If you need a well-built, no-nonsense PA for small and medium-sized venues, HK Audio's revamped Linear 5 series will serve you well.
You can always rely on HK to offer practical, workhorse PA speakers with models to suit most budgets. The L5 112 XA comes in the middle of their Linear 5 series of PA speakers — a range we've looked at before, but which has been given a boost in terms of performance and control layout. This particular model combines a 12–inch driver (with a 2.5–inch voice coil) and a one–inch, horn-loaded tweeter driven by a 1.75–inch voice coil. These are all housed in a tough cabinet constructed from both MDF and birch ply. There's a top handle formed into the woodwork and a single inset side handle. The overall weight is 21.1kg and the cabinets measure 370 x 670 x 300mm.
The cabinets are fitted with M8 suspension points and HK's own Duo Tilt pole mounts to allow the speakers to be angled downwards at three or seven degree to optimise coverage in smaller rooms. This does works well in such situations, but I always find myself wishing for a 'straight ahead' option in larger spaces! A perforated metal grille backed by a thin layer of acoustic foam protects the drivers, and the cabinet is finished in HK's usual hard-wearing textured black paint. The constant-directivity horn gives 60 x 40–degree coverage and can be rotated through 90 degrees, allowing the speaker to be optimised for floor-monitor use, which the cabinet shape facilitates.
With 1000 Watts of Class–D power run from switch–mode power supplies, the speakers are capable of a maximum SPL of 136dB. Their frequency response, measured between the -3dB points, is 100Hz to 18kHz (or 72Hz to 20kHz at the -10dB points). As you'd expect, the drivers are bi-amped via an electronic crossover (1.65kHz, fourth order) and extensive protection is included: under-voltage, thermal, short-circuit and over-current conditions are protected against, and there's a subsonic filter operating at 24dB/octave, plus a peak limiter.
The rear panel doubles as a heatsink and a control panel, and the input section is actually a two-channel mixer. The inputs are on balanced 'combi' XLR/jacks, and each input has its own gain control. Input A can be set to work at either mic or line level, with up to 30dB of mic gain available. There are two 'thru' connectors on XLRs, and lower down the panel is a master gain switch for selecting either +4dBu sensitivity or 'L5 mode', for use with other Linear 5 components (in which case the input gains should be set to their mid positions to ensure the correct balance between the components). There's also an EQ switch offering a choice of High Power or Small Venue voicings. Apparently, the Small Venue EQ setting "lends the cab great depth and transparency to rival that of big studio monitors". This suggests a slight smile curve has been implemented to create a sense of loudness.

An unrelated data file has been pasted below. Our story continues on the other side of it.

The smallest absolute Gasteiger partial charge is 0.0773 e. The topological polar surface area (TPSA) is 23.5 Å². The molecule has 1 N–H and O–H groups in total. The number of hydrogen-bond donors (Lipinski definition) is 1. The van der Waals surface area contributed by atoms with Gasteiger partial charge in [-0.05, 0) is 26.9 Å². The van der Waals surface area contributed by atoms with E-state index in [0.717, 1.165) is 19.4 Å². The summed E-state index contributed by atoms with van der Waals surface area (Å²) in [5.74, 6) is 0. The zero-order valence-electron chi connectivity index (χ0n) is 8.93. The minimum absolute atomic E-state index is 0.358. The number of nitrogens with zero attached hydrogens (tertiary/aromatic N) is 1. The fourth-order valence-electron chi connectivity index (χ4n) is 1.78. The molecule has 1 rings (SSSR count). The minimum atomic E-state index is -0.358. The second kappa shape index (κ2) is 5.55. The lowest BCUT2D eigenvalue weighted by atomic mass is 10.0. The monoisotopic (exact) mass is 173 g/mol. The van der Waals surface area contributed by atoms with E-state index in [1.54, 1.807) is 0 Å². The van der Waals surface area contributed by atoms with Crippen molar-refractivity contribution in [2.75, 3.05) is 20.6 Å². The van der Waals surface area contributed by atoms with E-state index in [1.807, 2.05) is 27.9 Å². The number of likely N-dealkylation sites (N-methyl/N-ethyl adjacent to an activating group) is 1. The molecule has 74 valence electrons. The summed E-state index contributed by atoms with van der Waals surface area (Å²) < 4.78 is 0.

A dual-colour LED shows green for power on and red for limiting (flashing on peaks) or when an error occurs. These speakers enter standby mode as soon as a mains cable is connected and consume 0.25 Watts until turned on, so it is wise to disconnect them from mains power when not in use. Power on/off is handled by a button rather than the usual rocker switch, and the IEC inlet is a V-Lock type compatible with a Volex locking mains cord (though standard non-locking IEC cables will also work fine). At the bottom of the panel is a mix out XLR, which carries a mix of the two inputs.
Even without a sub, these speakers managed to deliver a decent punch from the percussion section and there was plenty of level in hand.
The speakers were tested as a pole-mounted pair at a medium–sized venue, without a sub. I found the placement of the handles allowed me to wrestle the speakers onto a pole mount single–handed without too much trouble. Instead of conventional drums, both bands used cajon–style instruments, one of which was played using a kick drum pedal and was pretty punchy when miked up. Even without a sub, these speakers managed to deliver a decent punch from the percussion section and there was plenty of level in hand.
As in most modestly sized venues, acoustic feedback from the vocal mics rather than the capacity of the speakers set the maximum performance level, though susceptibility to feedback is no worse than from other speakers of the same type. While the mid-range clarity isn't quite as pristine as you get from a miniature line array such as the HK Elements system, voices and acoustic instruments come across clearly and with detailed highs. Pre-recorded music is also handled sympathetically and the solidly engineered wooden cabinets seem to help keep the sound 'in focus' more effectively than most plastic box systems.
For a band using the PA mainly to carry vocals, guitars and maybe keyboards, a pair of 112XAs will cope with typical pub and medium-sized club gigs without further help. Add one or two subs, and you have a PA that can also handle drums and bass and which can cope with larger venues or even modest outdoor events. Those demanding a little more low–end wallop without wanting to add a sub might opt for the 15–inch version, which has a different form factor not suited for monitor use. Overall, the Linear 5 112XAs maintain HK Audio's reputation for delivering well–engineered, good–sounding loudspeakers at a sensible price, and they don't take up too much space in a typical hatchback. I would recommend investing in the optional speaker bags though.
The list of two-way, 12–inch PA speakers is seemingly endless, but in the same price range you could also look at RCF, QSC, Mackie, Yamaha, LD Systems or Electro–Voice.
- Solidly engineered.
- Well–balanced sound.
- Sensibly priced.
- No 'straight-ahead' pole-mount option.
These are solidly engineered, good-sounding speakers that use good components and suffer from minimal coloration thanks to their wooden cabinets.
$1149 per speaker.